As a mining engineer, Lauderdale knew exactly what it meant when he saw the thick black smoke pouring nonstop out of the smokestacks that line the Iraq/Kuwait border area where he was stationed for three months in 2005.
“He wrote to me that everyone was complaining about their stinging eyes and sore throats and headaches,” Dixie said. “For Jim to say something like that, to complain, was very unusual.
“One of the mothers on the cancer ward had pictures of her son bathing in the brown water,” she said. “He died of kidney cancer.”
Stationed in roughly the same area as Lauderdale, yet another soldier — now fighting terminal colon cancer — described the scene there, of oil refineries, a cement factory, a chlorine factory and a sulfuric acid factory, all spewing unfiltered and uncontrolled substances into the air.
“One day, we were walking toward the port and they had sulfuric acid exploding out of the stacks. We were covered with it, everything was burning on us, and we had to turn around and get to the medics,” said Army Staff Sgt. Frank Valentin, 35.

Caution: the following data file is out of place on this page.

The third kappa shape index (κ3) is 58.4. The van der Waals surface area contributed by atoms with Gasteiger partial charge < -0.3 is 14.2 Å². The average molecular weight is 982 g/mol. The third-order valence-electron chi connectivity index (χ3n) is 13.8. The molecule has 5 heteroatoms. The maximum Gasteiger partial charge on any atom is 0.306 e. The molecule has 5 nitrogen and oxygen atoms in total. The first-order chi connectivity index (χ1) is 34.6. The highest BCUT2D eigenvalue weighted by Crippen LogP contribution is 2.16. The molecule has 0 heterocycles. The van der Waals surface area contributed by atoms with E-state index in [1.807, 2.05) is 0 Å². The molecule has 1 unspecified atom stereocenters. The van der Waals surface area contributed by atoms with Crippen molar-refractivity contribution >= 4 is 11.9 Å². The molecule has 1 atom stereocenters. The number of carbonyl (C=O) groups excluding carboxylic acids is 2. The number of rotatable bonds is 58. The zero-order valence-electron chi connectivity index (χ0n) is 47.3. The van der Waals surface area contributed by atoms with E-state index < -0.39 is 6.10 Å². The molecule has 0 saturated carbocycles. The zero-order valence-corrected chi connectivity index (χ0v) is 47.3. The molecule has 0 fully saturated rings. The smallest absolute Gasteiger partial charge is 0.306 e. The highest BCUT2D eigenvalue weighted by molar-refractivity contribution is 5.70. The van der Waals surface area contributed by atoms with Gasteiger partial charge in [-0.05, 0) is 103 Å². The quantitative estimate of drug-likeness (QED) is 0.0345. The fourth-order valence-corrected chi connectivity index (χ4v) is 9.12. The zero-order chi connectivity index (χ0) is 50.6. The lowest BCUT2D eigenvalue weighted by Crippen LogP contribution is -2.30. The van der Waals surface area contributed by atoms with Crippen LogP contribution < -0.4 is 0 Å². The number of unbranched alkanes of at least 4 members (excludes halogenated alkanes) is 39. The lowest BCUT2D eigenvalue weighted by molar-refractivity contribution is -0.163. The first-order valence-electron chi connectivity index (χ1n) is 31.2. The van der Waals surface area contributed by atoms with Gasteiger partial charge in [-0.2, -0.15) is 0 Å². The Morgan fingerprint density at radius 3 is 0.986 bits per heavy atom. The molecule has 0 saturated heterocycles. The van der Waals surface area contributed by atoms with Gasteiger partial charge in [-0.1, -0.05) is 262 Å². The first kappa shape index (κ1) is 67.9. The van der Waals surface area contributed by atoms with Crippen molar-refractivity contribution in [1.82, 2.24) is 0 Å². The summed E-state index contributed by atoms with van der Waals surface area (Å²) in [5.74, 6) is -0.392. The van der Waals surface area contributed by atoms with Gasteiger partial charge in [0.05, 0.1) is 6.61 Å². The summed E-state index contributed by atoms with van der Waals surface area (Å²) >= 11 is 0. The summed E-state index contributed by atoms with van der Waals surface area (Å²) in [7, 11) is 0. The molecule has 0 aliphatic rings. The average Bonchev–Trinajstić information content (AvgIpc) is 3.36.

Not long after, he developed intense rectal pain, which doctors told him for months was hemorrhoids. Finally diagnosed with aggressive colorectal cancer — requiring extensive surgery, resulting in a colostomy bag — he was given fewer than two years to live by his Walter Reed physicians.
He is now a couple of months past that death sentence, but his chemo drugs are starting to fail, and the cancer is eating into his liver and lungs. He spends his days with his wife and three children at their Florida home.
“I don’t know how much time I have,” he said.
None of these soldiers know for sure what’s killing them. But they suspect it’s a cascade of multiple toxic exposures, coupled with the intense stress of daily life in a war zone weakening their immune systems.